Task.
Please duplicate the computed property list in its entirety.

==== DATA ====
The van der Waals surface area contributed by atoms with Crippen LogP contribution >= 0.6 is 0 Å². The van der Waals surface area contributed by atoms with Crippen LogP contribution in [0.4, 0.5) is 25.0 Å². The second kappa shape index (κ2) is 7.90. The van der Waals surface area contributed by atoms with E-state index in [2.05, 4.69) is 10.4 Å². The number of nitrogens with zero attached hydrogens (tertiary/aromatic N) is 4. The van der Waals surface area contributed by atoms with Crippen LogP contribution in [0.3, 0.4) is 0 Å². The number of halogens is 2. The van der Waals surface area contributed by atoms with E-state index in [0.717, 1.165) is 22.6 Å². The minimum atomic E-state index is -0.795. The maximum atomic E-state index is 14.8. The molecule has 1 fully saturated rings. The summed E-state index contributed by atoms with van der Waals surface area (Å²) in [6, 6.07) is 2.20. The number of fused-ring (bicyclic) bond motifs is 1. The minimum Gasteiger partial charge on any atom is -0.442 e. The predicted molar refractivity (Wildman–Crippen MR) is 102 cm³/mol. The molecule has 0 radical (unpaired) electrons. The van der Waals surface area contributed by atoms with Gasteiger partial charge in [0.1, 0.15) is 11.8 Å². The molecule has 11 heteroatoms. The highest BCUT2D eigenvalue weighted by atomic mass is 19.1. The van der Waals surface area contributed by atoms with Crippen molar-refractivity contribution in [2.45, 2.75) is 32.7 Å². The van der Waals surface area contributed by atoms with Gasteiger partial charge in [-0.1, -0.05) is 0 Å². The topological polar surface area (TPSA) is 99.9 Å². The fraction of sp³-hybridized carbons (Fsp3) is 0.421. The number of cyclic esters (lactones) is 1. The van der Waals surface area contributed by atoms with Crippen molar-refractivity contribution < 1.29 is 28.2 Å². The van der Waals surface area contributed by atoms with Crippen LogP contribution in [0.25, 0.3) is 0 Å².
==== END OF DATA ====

The van der Waals surface area contributed by atoms with Crippen LogP contribution >= 0.6 is 0 Å². The van der Waals surface area contributed by atoms with Crippen LogP contribution in [0.4, 0.5) is 25.0 Å². The second kappa shape index (κ2) is 7.90. The van der Waals surface area contributed by atoms with E-state index in [2.05, 4.69) is 10.4 Å². The number of nitrogens with zero attached hydrogens (tertiary/aromatic N) is 4. The van der Waals surface area contributed by atoms with Crippen LogP contribution in [0.3, 0.4) is 0 Å². The number of halogens is 2. The van der Waals surface area contributed by atoms with E-state index in [0.717, 1.165) is 22.6 Å². The minimum atomic E-state index is -0.795. The maximum atomic E-state index is 14.8. The molecule has 1 fully saturated rings. The summed E-state index contributed by atoms with van der Waals surface area (Å²) in [6, 6.07) is 2.20. The number of fused-ring (bicyclic) bond motifs is 1. The minimum Gasteiger partial charge on any atom is -0.442 e. The predicted molar refractivity (Wildman–Crippen MR) is 102 cm³/mol. The molecule has 0 radical (unpaired) electrons. The van der Waals surface area contributed by atoms with Gasteiger partial charge in [0.1, 0.15) is 11.8 Å². The molecule has 11 heteroatoms. The highest BCUT2D eigenvalue weighted by atomic mass is 19.1. The van der Waals surface area contributed by atoms with Crippen molar-refractivity contribution in [2.45, 2.75) is 32.7 Å². The van der Waals surface area contributed by atoms with Gasteiger partial charge in [-0.1, -0.05) is 0 Å². The topological polar surface area (TPSA) is 99.9 Å². The fraction of sp³-hybridized carbons (Fsp3) is 0.421. The number of cyclic esters (lactones) is 1. The van der Waals surface area contributed by atoms with Crippen molar-refractivity contribution < 1.29 is 28.2 Å². The van der Waals surface area contributed by atoms with Crippen LogP contribution in [0.25, 0.3) is 0 Å².